Dr James Sloam
Co-Director of Centre for European Politics.
Director of European Studies, Department of Politics and International Relations, Royal Holloway, University of London.
Section 2: Voters, Polls and Results
- Lies, damned lies and opinion polls
- How could the polls have been so wrong?
- Using social media to predict the General Election?
- Can trends in social media explain why the opinion polls got it wrong?
- Mediaptating the ‘civic imperative’
- A transitional parliament
- Liars, bullies, confused and infantilised… and that’s just the electorate: the roles ascribed and the portrayal of members of the electorate in election TV coverage
One of the prominent features of recent general elections has been decreasing rates of turnout amongst young voters. Turnout among young people (here, 18-24 year olds) has fallen from over 60% in the early 1990s to an average of 40% over the previous three general elections (2001, 2005 and 2010). My own research finds that the youth turnout rate in the UK is the lowest of all the 15 members of the old European Union. Voters aged 18 to 24 in Sweden turn out to vote at double the rate of their peers in the UK.
that the parties that paid most attention (in policy terms) to young people also scored better amongst that group
This disillusionment extends to public policy, where young people have borne the brunt of cuts in public spending: from the abolition of the Education Maintenance Allowance, to the tripling of university tuition fees, to the removal of housing benefits for young adults, to the closure of local youth centres. However, young people in the UK are active in many alternative forms of civic and political engagement that have meaning for their everyday lives, including: volunteering for community projects; signing petitions; and, participation in demonstrations and occupations.
In this context, it is worth considering the extent to which political parties tried to connect with youth politics in the 2015 general election. How was this reflected in their political platforms (as laid out in their manifestos)? What were the outcomes in terms of party support amongst 18 to 24 year olds?
The manifestos paint an interesting picture. A brief content analysis, searching for the term ‘young people’, ranked the parties in the following order:
The Green Party manifesto included a bespoke section on youth issues providing a number of key pledges, including: free higher education, free local transport, votes at 16, and investment in youth services. Youth issues were integrated into all parts of the Labour Party manifesto, for example: education (vocational training), employment (zero-hour contracts, apprenticeships), and constitutional reform (votes at 16). Outside the main manifesto, Labour also produced a youth manifesto and a promise to reduce student tuition fees to £6,000. The Conservative manifesto was clearly less youth-oriented, and focussed on the issues of apprenticeships and youth involvement in the ‘big society’.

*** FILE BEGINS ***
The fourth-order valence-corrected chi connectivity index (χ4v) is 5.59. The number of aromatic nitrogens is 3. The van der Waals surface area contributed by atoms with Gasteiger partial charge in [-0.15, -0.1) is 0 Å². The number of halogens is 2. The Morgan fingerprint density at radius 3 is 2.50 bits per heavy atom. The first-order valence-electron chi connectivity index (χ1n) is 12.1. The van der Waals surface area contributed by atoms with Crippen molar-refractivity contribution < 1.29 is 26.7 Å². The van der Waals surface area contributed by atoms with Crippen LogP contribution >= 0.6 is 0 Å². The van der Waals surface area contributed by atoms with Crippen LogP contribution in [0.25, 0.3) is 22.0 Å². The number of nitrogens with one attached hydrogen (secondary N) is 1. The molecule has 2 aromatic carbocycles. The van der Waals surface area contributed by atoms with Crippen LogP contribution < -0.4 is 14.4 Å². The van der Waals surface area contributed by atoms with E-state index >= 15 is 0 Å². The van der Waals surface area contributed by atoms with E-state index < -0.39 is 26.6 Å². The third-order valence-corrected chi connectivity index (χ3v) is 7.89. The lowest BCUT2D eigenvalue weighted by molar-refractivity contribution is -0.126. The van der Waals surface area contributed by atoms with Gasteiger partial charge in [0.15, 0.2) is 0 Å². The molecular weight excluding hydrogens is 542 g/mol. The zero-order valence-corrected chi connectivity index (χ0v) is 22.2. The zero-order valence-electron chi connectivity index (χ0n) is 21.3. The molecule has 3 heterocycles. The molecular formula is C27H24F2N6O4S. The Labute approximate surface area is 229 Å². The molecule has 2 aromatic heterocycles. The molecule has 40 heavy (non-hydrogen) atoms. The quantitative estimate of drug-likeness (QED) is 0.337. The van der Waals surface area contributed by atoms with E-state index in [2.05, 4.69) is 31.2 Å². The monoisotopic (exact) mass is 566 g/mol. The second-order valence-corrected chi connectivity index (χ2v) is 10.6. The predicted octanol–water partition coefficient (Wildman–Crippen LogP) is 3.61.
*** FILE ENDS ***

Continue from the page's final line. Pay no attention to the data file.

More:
Why did the Greens focus so much on young people and UKIP so little? Party strategists knew that Green supporters were more likely to be young whilst UKIP supporters were more likely to fall into the older age brackets. Perhaps, the lack of Liberal Democrat focus on young people reflected an unwillingness to concentrate on issues that could highlight their U-turn on university tuition fees.
Therefore, the Greens and Labour were the two parties with a clear focus on bringing out the youth vote. How was this reflected in the vote itself? Despite the advent of the Individual Voter Registration system that saw 800,000 people – disproportionately young people – fall off the electoral roll, turnout amongst the 18 to 24 year old age groups increased significantly from the 2010 election – from 52% to 58%. The closeness of the election and voter registration drives by organisations such as BitetheBallot, and possibly the Green and Labour focus on the youth issues (remember the MilliBrand interview!) all probably had a an impact. According to Lord Ashcroft Polling on 7th May:
Although it is true that parties focus their policy appeals on parts of the electorate where they are already strong, it is still interesting that the parties that paid most attention (in policy terms) toyoung people also scored better amongst that group. It is also interesting to note the large increase in young Labour voters (+10), the decrease in young Conservative voters (-6), and the collapse of the LibDem youth vote (-22) since the 2010 general election.
Political parties target certain segments of the population to win votes, but age is a unique phenomenon. Young voters will become older voters. And, research tells us that voting habits are likely to stay the same (so the increased turnout rate is encouraging), and there is a better than good chance that their party affiliations will also remain. The second point will hopefully give political parties and policy-makers food for thought. Within our ageing population, bringing out the youth vote should be a key long-term strategy.